Since he also had supported Prop 187 itself and had its chief backer, former Gov. Pete Wilson in his campaign, Mr. Schwarzenegger really didn’t have to say much about immigration at all. Voters assumed he would be tough on it. They assumed wrong.

Presumably voters who opposed driver’s licenses for illegals are also opposed to amnesty, yet the fact is that Mr. Schwarzenegger endorsed amnesty during the campaign. He avoided the word, but in his first press conference after the election he made his position perfectly clear.

The governor-elect endorsed the stealth amnesty bill sponsored in the U.S. Senate by Sen. John McCain that would allow illegal immigrants to gain “temporary” work visas.

“I want to make all undocumented immigrants documented and legal in this country,” he said.

That’s why Mr. Schwarzenegger doesn’t seem to grasp why he won or the latent racial dynamics of the election. Whites supported him (and Mr. McClintock, who took much the same position on drivers’ licenses but a somewhat tougher one on illegal immigration) because of those positions. They supported the recall and deserted the Democrats for the same reason.

And what that means is that the Republicans don’t need to chuckle over how swell they did among Hispanics or worry what one or another GOP candidate might say against immigration.

What they need to worry about is whether they can keep the white vote—especially after Mr. Schwarzenegger essentially betrayed his own white voters by endorsing the amnesty they thought he opposed.

🔊 Listen RSS

If recent polls on the California gubernatorial race are at all accurate, Lt. Gov. Cruz Bustamante will not win the election, but he will certainly come closer than most other candidates. That’s because Mr. Bustamante enjoys an advantage most other candidates, including the (still) likely winner, Arnold Schwarzenegger, don’t—namely racial solidarity.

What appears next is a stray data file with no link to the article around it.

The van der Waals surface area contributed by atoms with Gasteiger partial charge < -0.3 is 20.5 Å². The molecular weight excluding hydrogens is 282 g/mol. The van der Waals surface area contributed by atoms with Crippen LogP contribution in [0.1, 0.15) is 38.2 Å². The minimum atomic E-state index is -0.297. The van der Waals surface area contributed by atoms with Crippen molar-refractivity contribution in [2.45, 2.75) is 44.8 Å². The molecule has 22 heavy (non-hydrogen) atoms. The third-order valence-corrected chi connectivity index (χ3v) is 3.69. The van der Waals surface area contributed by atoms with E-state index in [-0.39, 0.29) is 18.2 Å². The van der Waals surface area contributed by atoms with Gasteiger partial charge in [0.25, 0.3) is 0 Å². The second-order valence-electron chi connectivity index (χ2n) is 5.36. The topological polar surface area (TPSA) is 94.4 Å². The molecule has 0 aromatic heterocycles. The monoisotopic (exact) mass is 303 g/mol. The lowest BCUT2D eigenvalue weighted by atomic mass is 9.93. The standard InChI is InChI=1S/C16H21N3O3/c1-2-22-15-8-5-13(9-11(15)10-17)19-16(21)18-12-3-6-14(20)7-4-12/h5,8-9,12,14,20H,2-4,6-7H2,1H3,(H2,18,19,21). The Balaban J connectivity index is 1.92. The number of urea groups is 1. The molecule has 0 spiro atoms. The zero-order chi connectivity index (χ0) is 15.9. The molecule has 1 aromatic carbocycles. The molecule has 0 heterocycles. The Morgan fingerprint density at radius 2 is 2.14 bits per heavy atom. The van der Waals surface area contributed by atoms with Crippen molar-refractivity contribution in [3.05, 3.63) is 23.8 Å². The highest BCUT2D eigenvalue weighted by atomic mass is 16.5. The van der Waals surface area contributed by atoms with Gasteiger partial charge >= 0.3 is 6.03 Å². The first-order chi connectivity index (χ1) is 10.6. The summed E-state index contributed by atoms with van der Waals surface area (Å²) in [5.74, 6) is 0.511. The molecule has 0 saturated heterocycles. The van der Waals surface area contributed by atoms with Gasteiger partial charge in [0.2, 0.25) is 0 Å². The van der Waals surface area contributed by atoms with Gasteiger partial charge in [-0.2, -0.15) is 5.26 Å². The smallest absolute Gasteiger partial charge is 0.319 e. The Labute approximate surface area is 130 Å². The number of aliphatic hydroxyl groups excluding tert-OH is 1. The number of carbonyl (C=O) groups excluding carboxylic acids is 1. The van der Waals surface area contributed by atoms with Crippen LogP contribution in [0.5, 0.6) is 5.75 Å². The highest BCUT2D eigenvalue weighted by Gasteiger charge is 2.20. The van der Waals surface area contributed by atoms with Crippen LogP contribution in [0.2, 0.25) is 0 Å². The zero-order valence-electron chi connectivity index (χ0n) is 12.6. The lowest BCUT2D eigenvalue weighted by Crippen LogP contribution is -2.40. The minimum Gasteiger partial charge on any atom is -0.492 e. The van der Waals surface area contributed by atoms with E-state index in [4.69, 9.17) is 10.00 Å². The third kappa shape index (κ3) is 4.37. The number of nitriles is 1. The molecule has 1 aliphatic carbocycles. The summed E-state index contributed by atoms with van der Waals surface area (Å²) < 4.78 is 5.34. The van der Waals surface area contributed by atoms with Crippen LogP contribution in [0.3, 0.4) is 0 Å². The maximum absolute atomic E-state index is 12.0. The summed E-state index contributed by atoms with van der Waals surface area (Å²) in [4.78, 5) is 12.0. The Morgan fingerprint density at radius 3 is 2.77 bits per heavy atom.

Because Mr. Bustamante is Hispanic and exploited that identity in the campaign and because, thanks to the mass immigration the Open Borders lobby has helped import into the state, some 14 percent of the California electorate today is Hispanic, and because Hispanics in California (and most other states) vote as a racially solid bloc, Mr. Bustamante is slated to win their support by an overwhelming margin.

A Washington Post story last week made clear that the lieutenant governor “has three times more support among Latino voters than any other major candidate in the election.” That may not be enough—this time—to elect him governor, but it puts him well ahead of most of his rivals.

The story also makes clear, though it doesn’t quite say so, why Hispanic voters are so keen on Mr. Bustamante. It’s because they think of themselves as a unit—”we”—and of Mr. Bustamante as “one of us.” [ For Latinos, Recall Is a Rare Opportunity | Bustamante Strongly Favored in Community, By Rene Sanchez, Washington Post,September 30, 2003]

“It’s a chance we’ve never experienced before,” one Hispanic lawyer told the Post. “We’ve never been this close.”

Another Hispanic voter bubbled happily at the prospect of racial power Mr. Bustamante’s campaign offered: “We’re no longer the minority in California, but I still feel like we’re 20 years behind everyone else.”

With the exception of black voters, there is no other sizable ethnic group in the state or the country that identifies as “we” more strongly.